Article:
Our pastor is a wonderful guy. I'm super grateful for him and am blessed by his preaching. But recently he's said a few things about which I was uncomfortable. I probably mistook what he was saying, but the things I most likely misunderstood have got me to thinking (so perhaps my uncomfortableness is a good thing anyway).
One of these was that the pastor had shared a video clip of a brother in Christ from one of our campuses down the hill. This campus is a large church and the brother emanated a sweet spirit as he shared his testimony. Afterward the pastor talked about some of the exciting ways God was using this brother; how he'd started a small group in his home with just a very few people and how God had grown his numbers to over 40. It was a blessing to hear how God's working in this man's life. The pastor then talked about how we need small groups in our local church.
I felt surprised because I know of 5 small groups currently; one of which I facilitate in my own home. My group started small, and now around 1 1/2 years later, is still small. I've both thought and prayed quite a bit since then. Am I somehow missing something? Should I take myself out of the small group venue since I'm not seeing a large increase in people? Is there something I'm doing wrong? Am I not yielded to God's work? Am I in some kind of sin? Am I just an unlikeable dork?
Repeatedly I've sensed the same truth - I'm right where God wants me to be.
God isn't looking for me to be self preoccupied with sin. Daily I come before Him as the Psalmist did in Psalm 139:23-24 and ask God to search me and show me if I have anything in me that's unpleasing to Him. Then I confess my sin, accept His forgiveness (1 John 1:9), and look to His power to help me change (Philippians 4:13).
As I'm thinking about this, I'm reminded of 3 passages that I adore how Peterson in The Message paraphrases. One of these passages is Matthew 16:24:
Then Jesus went to work on his disciples. "Anyone who intends to come with me has to let me lead. You're not in the driver's seat; I am. Don't run from suffering; embrace it. Follow me and I'll show you how. Self-help is no help at all. Self-sacrifice is the way, my way, to finding yourself, your true self. What kind of deal is it to get everything you want but lose yourself? What could you ever trade your soul for?
The other passages is Matthew 6:30:
"If God gives such attention to the appearance of wildflowers—most of which are never even seen—don't you think he'll attend to you, take pride in you, do his best for you? What I'm trying to do here is to get you to relax, to not be so preoccupied with getting, so you can respond to God's giving. People who don't know God and the way he works fuss over these things, but you know both God and how he works. Steep your life in God-reality, God-initiative, God-provisions. Don't worry about missing out. You'll find all your everyday human concerns will be met.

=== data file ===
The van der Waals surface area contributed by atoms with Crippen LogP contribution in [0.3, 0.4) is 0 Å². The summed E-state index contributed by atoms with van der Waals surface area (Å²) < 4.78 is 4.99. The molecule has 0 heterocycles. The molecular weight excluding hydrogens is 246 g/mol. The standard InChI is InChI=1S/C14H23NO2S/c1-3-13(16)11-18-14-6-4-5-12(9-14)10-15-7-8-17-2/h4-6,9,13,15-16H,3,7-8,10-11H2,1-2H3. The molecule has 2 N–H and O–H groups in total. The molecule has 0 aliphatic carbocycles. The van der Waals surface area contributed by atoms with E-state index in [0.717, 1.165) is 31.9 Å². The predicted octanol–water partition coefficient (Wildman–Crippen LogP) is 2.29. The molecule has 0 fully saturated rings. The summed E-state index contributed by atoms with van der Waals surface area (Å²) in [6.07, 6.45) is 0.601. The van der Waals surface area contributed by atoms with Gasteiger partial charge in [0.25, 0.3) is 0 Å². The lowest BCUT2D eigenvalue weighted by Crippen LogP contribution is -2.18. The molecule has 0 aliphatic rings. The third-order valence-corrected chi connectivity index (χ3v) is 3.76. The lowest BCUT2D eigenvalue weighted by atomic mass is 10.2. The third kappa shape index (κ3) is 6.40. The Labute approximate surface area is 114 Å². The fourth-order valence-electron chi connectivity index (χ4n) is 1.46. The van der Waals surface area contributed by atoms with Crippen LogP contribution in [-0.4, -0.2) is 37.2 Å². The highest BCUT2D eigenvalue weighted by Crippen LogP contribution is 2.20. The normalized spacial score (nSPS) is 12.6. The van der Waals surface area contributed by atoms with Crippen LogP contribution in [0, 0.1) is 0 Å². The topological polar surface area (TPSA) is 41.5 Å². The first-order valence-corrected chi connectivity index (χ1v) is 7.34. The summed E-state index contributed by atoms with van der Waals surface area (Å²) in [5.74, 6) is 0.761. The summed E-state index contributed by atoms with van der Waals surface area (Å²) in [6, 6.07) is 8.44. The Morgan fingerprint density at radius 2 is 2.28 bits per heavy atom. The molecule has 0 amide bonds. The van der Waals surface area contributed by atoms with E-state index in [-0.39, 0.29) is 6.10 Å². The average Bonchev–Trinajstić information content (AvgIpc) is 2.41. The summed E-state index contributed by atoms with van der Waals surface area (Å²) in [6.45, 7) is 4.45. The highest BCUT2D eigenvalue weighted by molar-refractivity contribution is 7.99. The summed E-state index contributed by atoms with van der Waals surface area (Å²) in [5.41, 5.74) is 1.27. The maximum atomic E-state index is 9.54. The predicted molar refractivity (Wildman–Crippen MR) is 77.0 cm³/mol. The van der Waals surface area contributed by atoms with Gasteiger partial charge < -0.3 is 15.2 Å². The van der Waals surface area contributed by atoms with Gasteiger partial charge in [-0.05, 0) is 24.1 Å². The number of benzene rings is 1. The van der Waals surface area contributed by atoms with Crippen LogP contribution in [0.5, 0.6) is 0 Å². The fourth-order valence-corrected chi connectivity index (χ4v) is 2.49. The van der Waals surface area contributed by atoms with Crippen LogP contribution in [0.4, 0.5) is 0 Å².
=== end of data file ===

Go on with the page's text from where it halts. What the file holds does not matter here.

There's also Philippians 2:12-13:
What I'm getting at, friends, is that you should simply keep on doing what you've done from the beginning. When I was living among you, you lived in responsive obedience. Now that I'm separated from you, keep it up. Better yet, redouble your efforts. Be energetic in your life of salvation, reverent and sensitive before God. That energy is God's energy, an energy deep within you, God himself willing and working at what will give him the most pleasure.
As it is with scripture, there's a lot you can take from these passages. The truth they all underscore for me today is that our part in God's work is to be obedient to do that which He calls us to, His part is the results. So if the results are big and exciting, then God be praised. If the results are rather "ordinary", then God be praised.
As in the example of the small group that meets in my home. It's been small but I know that each woman in the group has received a level of intimacy and connection that I fail to see possible in a large group of people. During our time together the participants in this group have gone through, just to name a few, the following: two have lost jobs that were careers that they had invested years into, one had to short sell a house, one had a brother who almost died several times during heart problems and the ensuing operations and difficult recovery, one met, dated, became engaged and got married. My point being that major stuff has happened in the lives of all of us and God chose to bless us with the presence of one another to go through it together. I'm so grateful.
Sometimes I think it's the "ordinary" that life is really all about. The ordinary is where most of us live. Day to day life, for most of us, is somewhat repetitive and not always exciting. On my list of all time favorite books is Practice of the Presence of God by brother Lawrence. Lawrence is a monk who worked in the kitchen (any of us who cook and wash dishes know how monotonous that can be at times), and a man who wanted to be in God's will and presence all the time.
This doesn't mean that I want to limit God in the other way either. Obviously God does do "big" and "great" things, the miraculous still does occur. God heals people, He reveals things to His people that they could not naturally know, He provides divine direction, He brings the ones to Him who seem like they'd for sure never seek Him - sometimes in droves, and sometimes in a trickle. What I'm trying to say is that while God works in the exciting and miraculous, He also works in the ordinary and small.
When it's all said and done, I just want to be obedient to where I feel He's leading me.
What about you, do you ever feel like there's an over emphasis on the "big" ministry being the only valid ministry? Do you ever struggle to maintain your expectancy and connection with God in the midst of the ordinary monotony of daily living?
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